SM: Did you bootstrap ServiceNow?
FL: In the beginning it was completely bootstrapped. I had a couple guys volunteering who worked on nights and weekends, and that helped me out. However, it was really just me and a dozen customers at that point.
SM: How did you find those twelve customers?
FL: I made phone calls and literally drove up and down the coast of San Diego County to talk small businesses into using our product.
SM: How much did you charge them?
FL: Nothing. They were customers by virtue of the fact that they used our software and gave us feedback. They were wonderful about giving us feedback regarding what was right and wrong. That’s how we went to market. We didn’t charge them money.
SM: How did you get to the next level?
FL: In July 2005 I decided to turn this into a real company. I wanted to generate revenue. I hired five people and raised a venture capital round of $2.5 million from JMI. We then started trying to sell the software.
SM: How did you sustain yourself between 2003 and 2005?
FL: I’m a frugal person, so I lived on my savings. It did not cost much to run a company. Starting an Internet company requires a laptop and 200 pounds of Starbucks French Roast coffee. Anyone with a DSL connection can do it. Anyone can bootstrap an Internet company these days, at least one that’s in the SaaS business like ours.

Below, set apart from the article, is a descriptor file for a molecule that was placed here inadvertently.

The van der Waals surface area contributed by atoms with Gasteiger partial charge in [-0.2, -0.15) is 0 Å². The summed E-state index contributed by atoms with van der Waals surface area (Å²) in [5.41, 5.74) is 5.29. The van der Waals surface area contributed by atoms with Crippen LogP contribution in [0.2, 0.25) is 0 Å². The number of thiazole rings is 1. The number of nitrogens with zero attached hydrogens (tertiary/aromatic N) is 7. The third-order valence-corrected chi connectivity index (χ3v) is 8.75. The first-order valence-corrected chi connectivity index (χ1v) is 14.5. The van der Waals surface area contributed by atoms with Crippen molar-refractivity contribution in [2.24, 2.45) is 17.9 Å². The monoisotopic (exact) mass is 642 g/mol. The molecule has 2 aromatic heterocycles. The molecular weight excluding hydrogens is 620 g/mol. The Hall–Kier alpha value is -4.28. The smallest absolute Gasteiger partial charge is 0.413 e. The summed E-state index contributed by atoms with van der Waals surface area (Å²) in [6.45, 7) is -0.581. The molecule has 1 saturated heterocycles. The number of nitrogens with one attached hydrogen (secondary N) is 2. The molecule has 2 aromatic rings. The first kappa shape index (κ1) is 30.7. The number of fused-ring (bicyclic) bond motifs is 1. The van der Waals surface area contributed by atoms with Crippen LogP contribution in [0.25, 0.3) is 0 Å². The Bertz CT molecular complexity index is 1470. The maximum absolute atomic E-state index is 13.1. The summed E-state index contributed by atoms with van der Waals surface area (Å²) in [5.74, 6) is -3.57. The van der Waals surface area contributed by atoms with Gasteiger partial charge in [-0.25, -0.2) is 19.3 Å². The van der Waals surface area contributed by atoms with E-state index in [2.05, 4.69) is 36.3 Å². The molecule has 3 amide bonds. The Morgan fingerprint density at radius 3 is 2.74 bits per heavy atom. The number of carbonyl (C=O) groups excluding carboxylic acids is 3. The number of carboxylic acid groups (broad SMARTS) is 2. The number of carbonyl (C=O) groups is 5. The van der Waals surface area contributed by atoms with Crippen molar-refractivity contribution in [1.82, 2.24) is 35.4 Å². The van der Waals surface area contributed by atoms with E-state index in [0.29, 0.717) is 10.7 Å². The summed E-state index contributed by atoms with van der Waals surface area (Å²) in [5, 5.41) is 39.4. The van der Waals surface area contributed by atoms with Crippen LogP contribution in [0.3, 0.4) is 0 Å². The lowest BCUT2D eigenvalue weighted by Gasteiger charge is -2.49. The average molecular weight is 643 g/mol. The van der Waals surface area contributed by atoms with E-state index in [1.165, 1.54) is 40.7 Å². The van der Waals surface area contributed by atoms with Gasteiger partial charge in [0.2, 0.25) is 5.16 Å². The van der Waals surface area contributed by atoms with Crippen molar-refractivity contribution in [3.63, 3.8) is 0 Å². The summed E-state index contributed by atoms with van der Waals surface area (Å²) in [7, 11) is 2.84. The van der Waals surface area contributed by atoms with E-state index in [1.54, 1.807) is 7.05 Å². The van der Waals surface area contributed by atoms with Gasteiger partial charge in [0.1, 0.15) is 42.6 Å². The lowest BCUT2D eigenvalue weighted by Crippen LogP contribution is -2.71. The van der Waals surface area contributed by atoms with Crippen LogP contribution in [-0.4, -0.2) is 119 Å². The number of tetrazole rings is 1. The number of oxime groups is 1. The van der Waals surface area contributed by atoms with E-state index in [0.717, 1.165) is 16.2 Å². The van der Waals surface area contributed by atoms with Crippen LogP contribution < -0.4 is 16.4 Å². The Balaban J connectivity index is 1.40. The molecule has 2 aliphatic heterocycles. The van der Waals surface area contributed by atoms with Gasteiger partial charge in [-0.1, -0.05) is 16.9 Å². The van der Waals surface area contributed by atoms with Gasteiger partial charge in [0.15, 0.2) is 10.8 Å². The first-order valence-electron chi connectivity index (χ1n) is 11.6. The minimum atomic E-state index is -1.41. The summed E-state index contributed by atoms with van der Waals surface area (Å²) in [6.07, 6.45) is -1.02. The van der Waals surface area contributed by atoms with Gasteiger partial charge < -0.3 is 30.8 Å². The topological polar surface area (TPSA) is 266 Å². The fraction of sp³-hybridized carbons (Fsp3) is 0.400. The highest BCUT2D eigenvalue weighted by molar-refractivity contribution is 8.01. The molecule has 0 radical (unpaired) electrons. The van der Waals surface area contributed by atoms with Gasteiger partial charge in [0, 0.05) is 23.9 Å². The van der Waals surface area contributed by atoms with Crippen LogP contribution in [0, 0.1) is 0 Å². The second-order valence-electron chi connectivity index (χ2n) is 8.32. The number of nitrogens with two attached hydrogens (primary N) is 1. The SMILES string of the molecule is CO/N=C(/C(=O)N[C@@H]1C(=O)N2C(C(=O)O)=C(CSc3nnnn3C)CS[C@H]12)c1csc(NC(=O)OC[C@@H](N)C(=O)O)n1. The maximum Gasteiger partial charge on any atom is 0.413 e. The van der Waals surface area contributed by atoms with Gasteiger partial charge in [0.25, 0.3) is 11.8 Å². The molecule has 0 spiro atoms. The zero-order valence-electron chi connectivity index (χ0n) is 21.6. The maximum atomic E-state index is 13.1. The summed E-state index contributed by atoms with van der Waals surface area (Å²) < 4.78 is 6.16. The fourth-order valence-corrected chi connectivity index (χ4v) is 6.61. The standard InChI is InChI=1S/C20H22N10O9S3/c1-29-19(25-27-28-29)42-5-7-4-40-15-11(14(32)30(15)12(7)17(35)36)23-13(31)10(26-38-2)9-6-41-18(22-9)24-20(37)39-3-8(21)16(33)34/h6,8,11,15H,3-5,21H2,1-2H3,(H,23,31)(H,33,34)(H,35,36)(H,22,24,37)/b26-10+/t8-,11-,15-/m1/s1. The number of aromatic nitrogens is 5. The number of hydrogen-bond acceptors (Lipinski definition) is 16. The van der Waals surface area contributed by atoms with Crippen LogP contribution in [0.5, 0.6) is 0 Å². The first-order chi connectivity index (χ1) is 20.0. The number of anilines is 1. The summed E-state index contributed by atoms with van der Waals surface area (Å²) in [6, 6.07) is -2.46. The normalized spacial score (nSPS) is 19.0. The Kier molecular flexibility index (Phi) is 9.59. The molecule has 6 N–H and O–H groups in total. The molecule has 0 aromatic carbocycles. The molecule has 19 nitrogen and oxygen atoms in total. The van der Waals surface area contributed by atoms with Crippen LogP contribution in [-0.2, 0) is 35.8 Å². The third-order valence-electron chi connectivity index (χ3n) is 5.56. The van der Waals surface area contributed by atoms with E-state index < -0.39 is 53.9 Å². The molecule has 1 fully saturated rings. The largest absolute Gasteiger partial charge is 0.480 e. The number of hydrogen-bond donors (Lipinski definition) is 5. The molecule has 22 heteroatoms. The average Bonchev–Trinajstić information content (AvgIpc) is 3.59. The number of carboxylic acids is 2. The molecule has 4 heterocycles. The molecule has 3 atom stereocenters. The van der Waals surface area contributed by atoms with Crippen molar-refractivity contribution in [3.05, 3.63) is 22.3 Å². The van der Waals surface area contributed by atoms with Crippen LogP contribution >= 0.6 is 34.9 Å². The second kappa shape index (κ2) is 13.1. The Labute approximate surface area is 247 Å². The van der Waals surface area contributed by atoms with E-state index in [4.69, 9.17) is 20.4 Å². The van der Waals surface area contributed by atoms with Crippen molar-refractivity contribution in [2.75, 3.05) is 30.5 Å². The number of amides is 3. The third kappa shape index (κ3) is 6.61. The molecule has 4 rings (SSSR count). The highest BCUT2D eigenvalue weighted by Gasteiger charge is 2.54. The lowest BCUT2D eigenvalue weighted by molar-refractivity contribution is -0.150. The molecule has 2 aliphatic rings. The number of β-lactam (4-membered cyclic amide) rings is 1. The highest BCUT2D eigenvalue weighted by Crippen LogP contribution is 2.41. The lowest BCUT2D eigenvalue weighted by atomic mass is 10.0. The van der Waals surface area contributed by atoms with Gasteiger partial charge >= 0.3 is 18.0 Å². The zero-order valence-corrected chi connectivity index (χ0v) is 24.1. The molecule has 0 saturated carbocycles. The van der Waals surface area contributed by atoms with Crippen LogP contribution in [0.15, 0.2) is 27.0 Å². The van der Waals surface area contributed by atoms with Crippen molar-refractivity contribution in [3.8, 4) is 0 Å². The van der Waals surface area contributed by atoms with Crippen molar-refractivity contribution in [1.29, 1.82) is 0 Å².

SM: When you went back to your original twelve customers who had been using the software free and asked them to start paying, how did they react?
FL: Positively. They signed agreements and agreed to pay us. We then went out and got new customers as well.
SM: How much were you charging at that point?
FL: We were charging about $25 a month per seat. We currently charge around $90 a month per seat.
SM: How many seats did your first customer buy?
FL: It was a very small deal. Our very first contract was with a company called WageWorks in San Francisco. It was for $2,600 a year. It took only three months to generate real revenue, so we were ecstatic. We could not have been happier.
SM: How were you selling such small deals? You couldn’t possibly do those all in person.
FL: No, we couldn’t, which is why we absolutely had to find something more scalable. We did start out very inefficiently selling direct. We used the telephone, and we were primarily trying to close deals over the phone. We would visit some potential clients. Each deal we earned became larger than the one before. We recently signed deals for multiples of millions of dollars per year. We have many multimillion dollar customers now.
SM: How do you go from selling $2,500 a year deals to millions of dollars a year deals?
FL: Unfortunately, we didn’t have a grand plan or scheme. We worked hard, but I think a lot of it has to do with luck. We first sold to WageWorks, and the guy who bought us there went to work at Edmunds.com. He recommended Edmunds.com buy our product, and they bought at $35,000 a year. It just started to proliferate and spider out from there. We had more and more customers at increasingly higher price points.
At first we thought we would serve the mid-market, but we quickly found out that we were far more appealing to the global 2000. They have large IT organizations and a lot of employees who are the customers of that IT organization. We wasted a full year on the mid-market. We really thought we were going after a certain market.